The combination of the anti-CD20 monoclonal antibody obinutuzumab and bendamustine induced high rates of complete response and minimal residual disease negativity with no unexpected safety signals as a first-line therapy for patients with chronic lymphocytic leukemia.
Jeff Porter Sharman, MD
The combination of the anti-CD20 monoclonal antibody obinutuzumab (Gazyva) and bendamustine (Treanda; BG) induced high rates of complete response (CR) and minimal residual disease (MRD) negativity with no unexpected safety signals as a first-line therapy for patients with chronic lymphocytic leukemia (CLL). Results from a phase II open-label, multicenter study demonstrated a rate of CR or CR with incomplete blood count recovery (CRi) of 49.0%. In those patients with an investigator-assessed CR or CRi, MRD negativity was achieved by 86%, reported Jeff Porter Sharman, MD, at the 2017 ASCO Annual Meeting.1
The 102 patients enrolled in the study received a median of 5.3 treatment cycles, or 88% of the 6 planned cycles, and were followed for a median of 11.0 months. Forty-eight of the 102 patients achieved a CR and 2 additional patients had a CRi at the end of therapy response visit, which occurred 2 to 3 months after the end of therapy, said Sharman, medical director of hematology research, US Oncology Network, and director of research, Willamette Valley Cancer Institute.
“There remains a population of patients for whom chemoimmunotherapy might be a desirable first-line therapy. In my mind, the stratification between a tyrosine kinase inhibitor versus chemotherapy falls along theIGHVmutation status. If you are mutated, you are going to have a more favorable response to chemotherapy. If you are going to give chemotherapy, this may be a suitable option for such a patient,” he said.
Although treatment of patients with CLL with fludarabine, cyclophosphamide, and rituximab (Rituxan; FCR) has resulted in a median progression-free survival (PFS) of 55.2 months compared with 41.7 months for the combination of bendamustine and rituximab, FCR is associated with high rates of neutropenia, leukopenia, infections, and secondary neoplasms,2he noted, especially among older patients.
In patients with CLL and comorbidities, obinutuzumab plus chlorambucil achieved a significantly longer PFS compared with rituximab plus chlorambucil (26.7 vs 15.2 months; HR, 0.39;P<.001).3In previous studies, BG has shown promising efficacy and safety in the first-line setting in patients with CLL.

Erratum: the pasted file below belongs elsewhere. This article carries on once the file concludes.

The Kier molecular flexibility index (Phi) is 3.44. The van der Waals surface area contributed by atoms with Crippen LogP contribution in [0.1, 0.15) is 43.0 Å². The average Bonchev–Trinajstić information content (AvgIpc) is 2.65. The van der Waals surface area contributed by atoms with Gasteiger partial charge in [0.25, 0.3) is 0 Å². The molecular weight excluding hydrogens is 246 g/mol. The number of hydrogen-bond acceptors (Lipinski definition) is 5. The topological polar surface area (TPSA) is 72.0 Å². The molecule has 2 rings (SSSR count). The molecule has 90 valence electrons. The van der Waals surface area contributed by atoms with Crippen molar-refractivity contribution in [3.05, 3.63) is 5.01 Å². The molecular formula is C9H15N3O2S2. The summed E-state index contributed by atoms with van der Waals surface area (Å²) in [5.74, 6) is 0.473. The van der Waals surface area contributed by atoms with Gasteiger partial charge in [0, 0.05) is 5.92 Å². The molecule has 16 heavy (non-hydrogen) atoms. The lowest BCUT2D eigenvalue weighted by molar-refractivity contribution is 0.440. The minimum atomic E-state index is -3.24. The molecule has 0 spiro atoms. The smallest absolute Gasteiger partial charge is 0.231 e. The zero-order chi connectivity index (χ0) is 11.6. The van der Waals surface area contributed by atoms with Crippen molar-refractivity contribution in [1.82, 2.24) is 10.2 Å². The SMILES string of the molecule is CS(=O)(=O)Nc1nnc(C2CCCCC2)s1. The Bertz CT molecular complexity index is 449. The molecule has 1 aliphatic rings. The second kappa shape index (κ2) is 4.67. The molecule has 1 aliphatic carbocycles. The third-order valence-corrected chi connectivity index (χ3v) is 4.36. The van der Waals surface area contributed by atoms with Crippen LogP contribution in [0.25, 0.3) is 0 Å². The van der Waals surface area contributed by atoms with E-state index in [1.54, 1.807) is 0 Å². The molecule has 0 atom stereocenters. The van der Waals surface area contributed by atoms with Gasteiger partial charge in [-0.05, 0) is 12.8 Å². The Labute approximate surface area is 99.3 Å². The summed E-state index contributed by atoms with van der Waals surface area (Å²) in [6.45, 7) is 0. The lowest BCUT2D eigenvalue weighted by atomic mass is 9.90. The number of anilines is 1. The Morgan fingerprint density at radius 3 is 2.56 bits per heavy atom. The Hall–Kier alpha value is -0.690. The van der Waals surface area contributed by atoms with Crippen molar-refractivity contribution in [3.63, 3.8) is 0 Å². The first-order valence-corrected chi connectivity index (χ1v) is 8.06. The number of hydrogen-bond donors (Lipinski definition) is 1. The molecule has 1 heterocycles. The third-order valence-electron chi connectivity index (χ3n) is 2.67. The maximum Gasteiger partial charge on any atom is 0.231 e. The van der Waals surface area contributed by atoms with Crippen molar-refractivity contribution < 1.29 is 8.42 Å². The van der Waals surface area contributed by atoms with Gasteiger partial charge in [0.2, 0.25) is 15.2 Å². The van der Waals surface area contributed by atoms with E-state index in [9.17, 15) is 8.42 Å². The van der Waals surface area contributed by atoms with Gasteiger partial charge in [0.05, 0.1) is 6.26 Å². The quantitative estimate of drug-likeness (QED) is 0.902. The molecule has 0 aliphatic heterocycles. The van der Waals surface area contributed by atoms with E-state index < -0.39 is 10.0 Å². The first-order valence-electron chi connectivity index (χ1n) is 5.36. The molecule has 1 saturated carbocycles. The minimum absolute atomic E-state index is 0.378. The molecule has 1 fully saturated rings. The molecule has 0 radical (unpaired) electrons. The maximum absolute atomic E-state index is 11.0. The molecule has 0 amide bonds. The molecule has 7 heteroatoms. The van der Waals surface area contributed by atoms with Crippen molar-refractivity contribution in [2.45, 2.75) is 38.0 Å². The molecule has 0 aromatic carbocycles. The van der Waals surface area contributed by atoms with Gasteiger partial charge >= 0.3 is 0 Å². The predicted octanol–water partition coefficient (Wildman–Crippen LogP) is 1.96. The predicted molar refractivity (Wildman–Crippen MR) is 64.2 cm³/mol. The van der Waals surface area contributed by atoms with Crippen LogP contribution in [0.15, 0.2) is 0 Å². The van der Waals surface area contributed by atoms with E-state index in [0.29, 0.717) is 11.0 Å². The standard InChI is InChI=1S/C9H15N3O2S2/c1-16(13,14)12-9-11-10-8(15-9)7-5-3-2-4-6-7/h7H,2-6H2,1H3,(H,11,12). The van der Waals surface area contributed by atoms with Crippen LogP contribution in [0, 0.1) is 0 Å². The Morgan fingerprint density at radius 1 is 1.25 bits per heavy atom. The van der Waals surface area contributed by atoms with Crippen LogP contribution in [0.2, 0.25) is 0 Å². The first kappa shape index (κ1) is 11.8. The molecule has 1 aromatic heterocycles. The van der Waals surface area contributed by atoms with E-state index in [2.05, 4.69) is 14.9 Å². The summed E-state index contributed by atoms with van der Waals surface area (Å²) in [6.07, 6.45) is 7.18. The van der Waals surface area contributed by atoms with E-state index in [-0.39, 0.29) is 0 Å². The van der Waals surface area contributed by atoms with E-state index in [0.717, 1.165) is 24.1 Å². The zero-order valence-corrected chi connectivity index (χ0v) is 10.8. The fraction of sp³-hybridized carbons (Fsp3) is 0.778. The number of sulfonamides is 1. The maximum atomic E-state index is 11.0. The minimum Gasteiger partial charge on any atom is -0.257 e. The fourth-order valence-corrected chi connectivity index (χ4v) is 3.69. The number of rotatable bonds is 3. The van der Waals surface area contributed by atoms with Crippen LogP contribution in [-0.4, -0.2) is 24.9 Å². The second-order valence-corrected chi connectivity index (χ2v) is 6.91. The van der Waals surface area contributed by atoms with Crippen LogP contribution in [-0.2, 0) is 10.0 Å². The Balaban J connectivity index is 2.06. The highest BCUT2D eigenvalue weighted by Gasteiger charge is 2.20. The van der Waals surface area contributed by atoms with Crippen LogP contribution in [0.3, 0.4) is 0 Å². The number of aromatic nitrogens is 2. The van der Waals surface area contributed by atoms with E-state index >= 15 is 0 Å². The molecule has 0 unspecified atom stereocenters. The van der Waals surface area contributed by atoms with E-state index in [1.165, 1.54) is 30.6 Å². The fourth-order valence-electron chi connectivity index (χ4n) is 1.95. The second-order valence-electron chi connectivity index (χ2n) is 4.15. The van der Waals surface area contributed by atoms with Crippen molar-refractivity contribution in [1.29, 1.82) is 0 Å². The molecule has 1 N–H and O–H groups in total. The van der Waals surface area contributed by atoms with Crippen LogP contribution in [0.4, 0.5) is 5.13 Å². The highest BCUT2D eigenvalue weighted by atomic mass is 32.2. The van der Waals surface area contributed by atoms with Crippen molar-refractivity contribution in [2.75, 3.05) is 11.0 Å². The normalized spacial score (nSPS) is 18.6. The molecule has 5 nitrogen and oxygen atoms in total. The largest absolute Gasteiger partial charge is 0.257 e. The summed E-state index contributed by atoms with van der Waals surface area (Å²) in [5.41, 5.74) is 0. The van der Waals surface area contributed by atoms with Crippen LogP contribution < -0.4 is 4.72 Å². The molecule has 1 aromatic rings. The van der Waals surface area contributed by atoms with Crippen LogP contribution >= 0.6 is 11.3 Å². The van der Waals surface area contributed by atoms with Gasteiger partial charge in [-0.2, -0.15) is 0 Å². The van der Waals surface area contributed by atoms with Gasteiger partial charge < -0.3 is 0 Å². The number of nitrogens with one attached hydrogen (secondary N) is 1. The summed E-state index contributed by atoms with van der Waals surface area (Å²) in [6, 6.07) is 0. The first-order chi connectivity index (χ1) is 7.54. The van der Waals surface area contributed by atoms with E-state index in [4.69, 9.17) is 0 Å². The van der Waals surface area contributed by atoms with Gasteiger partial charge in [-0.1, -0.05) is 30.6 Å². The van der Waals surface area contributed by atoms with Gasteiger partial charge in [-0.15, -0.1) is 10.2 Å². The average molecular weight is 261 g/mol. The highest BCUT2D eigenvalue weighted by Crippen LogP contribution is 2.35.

The purpose of the study presented at ASCO was to evaluate the safety and efficacy of BG induction therapy in patients with previously untreated CD20-positive CLL. Obinutuzumab was administered as an intravenous infusion of 100 mg on day 1 of cycle 1, 900 mg on day 2, 1000 mg on days 8 and 15; and 1000 mg on day 1 of the subsequent cycles. Bendamustine was administered as an intravenous infusion of 90 mg/m2on days 2 and 3 of cycle 1, and on days 1 and 2 of cycles 2 through 6. Each cycle was 28 days.
At enrollment, the median patient age was 61 years and 44.1% had Rai stage 3/4 disease. Of the 70 patients withIGVHstatus evaluated, 23 had mutatedIGVHand 47 had unmutatedIGVH; status was unknown in 32 patients. Deletions of 17p, 11q, and 13q occurred at a rate of 3.9%, 9.8%, and 10.8%, respectively. The rate of intermediate-risk cytogenetics (trisomy 12) was 14.7%. Some 23.5% had normal cytogenetics and in 37.3%, the cytogenetic status was unknown.
“In this front-line study, we’re getting MRD-negative rates close to 90% in the peripheral blood. It puts this combination very favorably in context of prior frontline studies, using a regimen that is more tolerable than FCR,” said Sharman.
At the end of induction response visit, 32 of 75 evaluable patients (42.7%) achieved MRD negativity in the peripheral blood, including 32 of 36 (88.9%) evaluable patients who met International Workshop on CLL (iwCLL) test criteria, and 31 of 51 (60.8%) achieved MRD negativity in bone marrow. At any time after induction, 71 of 94 (75.5%) patients achieved MRD negativity in peripheral blood, including 71 of 82 (86.6%) of patients who met the iwCLL criteria.
Adverse events (AEs) were consistent with the known safety profile of obinutuzumab in patients with CLL. Seventy-five (73.5%) patients had an adverse event leading to dose modification or interruption of study drug, and 13.7% had an AE leading to withdrawal of any study drug.
The most frequent AEs of any grade were infusion-related reactions (72.5%), nausea (52.0%), and pyrexia (36.3%). The most commonly reported serious AE was pneumonia (5.9%) followed by pyrexia (4.9%) and febrile neutropenia (3.9%). The most common grade 3/4 AEs were neutropenia (26.5%) and a decrease in neutrophil count (10.8%). The authors attribute the low rate of grade 3/4 neutropenia to effective patient monitoring, prompt treatment of infections, and use of granulocyte-colony stimulating factor pretreatment in 47.1% of patients.
“The GREEN study had slightly higher rates of neutropenia; we used more G-CSF, and that seem to ameliorate that,” said Sharman. “In our study, G-CSF was optional but recommended.”